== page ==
Post submitted by David McCabe, HRC Digital Media Intern
When Wendy Montgomery saw her 13-year-old son Jordan withdrawing from his friends and family, she went in search of an explanation. She found an answer in his personal diary, where he had written about his feelings of being attracted to other boys.
Since the Montgomery family is Mormon, Jordan had grown up surrounded by a church and family that were not accepting of his sexuality. In fact, Wendy Montergomery and her husband, Tom, actively campaigned for Proposition 8 when the ballot measure was being considered in California. The Montgomery family's story is chronicled in a documentary short from the Family Acceptance Project, an acclaimed research, education and family intervention initiative at SF State University that helps diverse families to support their LGBT children. This new film – Families are Forever – just premiered to standing ovations at Frameline 37: the SF International LGBT Film Festival.
After a few days, she and her husband sat down with Jordan and asked him, "Are you struggling?"
"I could feel him start to tremble and he nodded," said Montgomery in an interview with ABC News. "We sat that way for two hours, and I hugged him and said, 'Jordan, this changes nothing. … You are perfect in our eyes. ... We will figure this out.'"
Wendy first turned to Mormon church literature, which told her that her son's identity was a choice and a "phase." Disatisfied with that explanation, she eventually read enough to understand that her son's feelings were not a simple phase but rather part of the identity he was born with.
Jordan's fear of rejection by his faith community isn't unique. More than a third of youth polled in HRC's groundbreaking survey "Growing Up LGBT in America" said that their place of worship was not accepting of LGBT people and more than half said that same of the places of worship in their communities.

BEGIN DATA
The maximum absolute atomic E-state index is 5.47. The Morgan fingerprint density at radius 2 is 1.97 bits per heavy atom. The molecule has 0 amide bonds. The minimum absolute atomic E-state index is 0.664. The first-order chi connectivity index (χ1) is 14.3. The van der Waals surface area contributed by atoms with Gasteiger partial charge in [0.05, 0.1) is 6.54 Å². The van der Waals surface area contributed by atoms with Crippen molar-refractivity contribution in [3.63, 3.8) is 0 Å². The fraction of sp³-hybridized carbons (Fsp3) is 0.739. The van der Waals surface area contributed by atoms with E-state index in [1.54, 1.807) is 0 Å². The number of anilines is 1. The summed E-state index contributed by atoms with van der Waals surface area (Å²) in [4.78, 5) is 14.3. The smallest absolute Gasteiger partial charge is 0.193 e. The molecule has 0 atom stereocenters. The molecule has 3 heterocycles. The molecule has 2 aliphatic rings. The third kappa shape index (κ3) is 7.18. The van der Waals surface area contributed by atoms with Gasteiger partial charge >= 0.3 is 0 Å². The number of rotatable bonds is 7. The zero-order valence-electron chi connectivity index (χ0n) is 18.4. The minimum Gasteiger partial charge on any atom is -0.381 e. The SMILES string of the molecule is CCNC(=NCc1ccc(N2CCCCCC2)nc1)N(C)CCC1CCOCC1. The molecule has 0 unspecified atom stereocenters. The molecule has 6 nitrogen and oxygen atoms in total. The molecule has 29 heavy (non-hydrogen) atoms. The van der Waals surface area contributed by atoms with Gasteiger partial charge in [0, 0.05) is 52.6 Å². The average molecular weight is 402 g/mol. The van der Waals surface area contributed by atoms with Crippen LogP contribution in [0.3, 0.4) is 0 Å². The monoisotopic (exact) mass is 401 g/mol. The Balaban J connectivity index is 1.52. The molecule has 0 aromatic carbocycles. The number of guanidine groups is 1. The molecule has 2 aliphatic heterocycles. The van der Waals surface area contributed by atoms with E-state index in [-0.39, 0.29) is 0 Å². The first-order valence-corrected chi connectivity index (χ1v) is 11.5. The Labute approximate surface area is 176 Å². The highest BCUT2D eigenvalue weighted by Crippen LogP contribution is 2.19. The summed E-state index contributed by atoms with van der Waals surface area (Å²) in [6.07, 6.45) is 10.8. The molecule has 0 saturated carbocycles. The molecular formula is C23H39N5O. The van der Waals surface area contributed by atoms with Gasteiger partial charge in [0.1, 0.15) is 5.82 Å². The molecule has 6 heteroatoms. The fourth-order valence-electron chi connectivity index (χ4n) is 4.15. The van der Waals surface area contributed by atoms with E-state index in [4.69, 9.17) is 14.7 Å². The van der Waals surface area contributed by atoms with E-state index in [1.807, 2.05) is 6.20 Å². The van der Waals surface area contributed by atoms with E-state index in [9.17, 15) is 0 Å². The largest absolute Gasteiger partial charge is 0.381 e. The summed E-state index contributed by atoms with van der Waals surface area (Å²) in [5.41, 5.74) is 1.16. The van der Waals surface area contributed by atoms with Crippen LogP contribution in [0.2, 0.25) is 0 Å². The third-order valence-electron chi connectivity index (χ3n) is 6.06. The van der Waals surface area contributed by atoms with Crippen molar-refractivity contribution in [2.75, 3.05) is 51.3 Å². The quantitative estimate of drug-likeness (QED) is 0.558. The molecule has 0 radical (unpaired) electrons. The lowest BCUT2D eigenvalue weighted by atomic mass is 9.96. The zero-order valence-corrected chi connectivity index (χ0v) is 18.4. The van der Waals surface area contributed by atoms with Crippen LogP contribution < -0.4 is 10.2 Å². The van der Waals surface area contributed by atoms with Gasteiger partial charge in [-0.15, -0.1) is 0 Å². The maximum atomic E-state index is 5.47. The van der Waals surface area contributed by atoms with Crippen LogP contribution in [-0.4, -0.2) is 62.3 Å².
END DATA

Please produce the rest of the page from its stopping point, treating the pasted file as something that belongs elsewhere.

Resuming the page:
Now, she says she views her son's gay identity to be a blessing; one that has allowed her to live a more open and accepting life without sacrificing her tight-knit family, which is a huge part of the culture of the Mormon Church.
Called “riveting” by the Salt Lake Tribune, Families are Forever is the latest addition to the Family Acceptance Project’s inspiring family education video series that is helping prevent suicide, HIV, homelessness and other serious health risks by increasing family support for LGBT youth – in the context of family, culture and faith backgrounds. This new video adds to critical evidence-based educational materials the Family Acceptance Project has produced for families with LGBT children, including the first “Best Practice” resources for suicide prevention for LGBT youth and young adults and the first faith-based resources in the Best Practices Registry for Suicide Prevention. For information on the Family Acceptance Project and coming out in diverse families, visit http://familyproject.sfsu.edu/
Coming out is a unique and deeply personal process. For more resources on how to come out as LGBT or an ally, visit HRC's Coming Out Center.